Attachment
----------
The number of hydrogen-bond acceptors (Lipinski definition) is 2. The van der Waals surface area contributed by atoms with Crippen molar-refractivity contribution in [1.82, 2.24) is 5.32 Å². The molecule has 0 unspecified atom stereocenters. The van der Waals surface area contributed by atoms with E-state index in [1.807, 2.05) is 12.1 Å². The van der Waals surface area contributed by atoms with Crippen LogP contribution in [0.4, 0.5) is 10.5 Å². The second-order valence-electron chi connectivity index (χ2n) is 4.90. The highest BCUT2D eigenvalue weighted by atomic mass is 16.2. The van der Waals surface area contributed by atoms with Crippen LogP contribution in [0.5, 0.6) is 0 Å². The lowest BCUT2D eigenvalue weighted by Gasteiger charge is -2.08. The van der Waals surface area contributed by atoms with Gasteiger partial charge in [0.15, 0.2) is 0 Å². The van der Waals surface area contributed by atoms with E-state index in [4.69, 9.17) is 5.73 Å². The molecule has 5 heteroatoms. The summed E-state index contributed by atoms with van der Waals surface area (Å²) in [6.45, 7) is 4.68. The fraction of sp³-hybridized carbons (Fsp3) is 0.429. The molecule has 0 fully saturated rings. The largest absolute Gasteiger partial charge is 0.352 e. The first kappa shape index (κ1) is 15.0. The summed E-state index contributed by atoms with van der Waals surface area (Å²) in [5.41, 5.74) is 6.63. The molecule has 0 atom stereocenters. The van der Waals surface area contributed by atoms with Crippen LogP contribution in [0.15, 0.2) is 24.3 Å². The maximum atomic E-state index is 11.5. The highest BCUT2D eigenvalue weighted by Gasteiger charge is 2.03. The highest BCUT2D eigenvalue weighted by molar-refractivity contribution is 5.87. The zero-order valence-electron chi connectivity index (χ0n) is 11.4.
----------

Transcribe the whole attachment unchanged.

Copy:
The number of hydrogen-bond acceptors (Lipinski definition) is 2. The van der Waals surface area contributed by atoms with Crippen molar-refractivity contribution in [1.82, 2.24) is 5.32 Å². The molecule has 0 unspecified atom stereocenters. The van der Waals surface area contributed by atoms with E-state index in [1.807, 2.05) is 12.1 Å². The van der Waals surface area contributed by atoms with Crippen LogP contribution in [0.4, 0.5) is 10.5 Å². The second-order valence-electron chi connectivity index (χ2n) is 4.90. The highest BCUT2D eigenvalue weighted by atomic mass is 16.2. The van der Waals surface area contributed by atoms with Crippen LogP contribution in [0.5, 0.6) is 0 Å². The lowest BCUT2D eigenvalue weighted by Gasteiger charge is -2.08. The van der Waals surface area contributed by atoms with Gasteiger partial charge in [0.15, 0.2) is 0 Å². The van der Waals surface area contributed by atoms with E-state index in [4.69, 9.17) is 5.73 Å². The molecule has 5 heteroatoms. The summed E-state index contributed by atoms with van der Waals surface area (Å²) in [6.45, 7) is 4.68. The fraction of sp³-hybridized carbons (Fsp3) is 0.429. The molecule has 0 fully saturated rings. The largest absolute Gasteiger partial charge is 0.352 e. The first kappa shape index (κ1) is 15.0. The summed E-state index contributed by atoms with van der Waals surface area (Å²) in [5.41, 5.74) is 6.63. The molecule has 0 atom stereocenters. The van der Waals surface area contributed by atoms with Crippen LogP contribution in [0.15, 0.2) is 24.3 Å². The maximum atomic E-state index is 11.5. The highest BCUT2D eigenvalue weighted by Gasteiger charge is 2.03. The highest BCUT2D eigenvalue weighted by molar-refractivity contribution is 5.87. The zero-order valence-electron chi connectivity index (χ0n) is 11.4.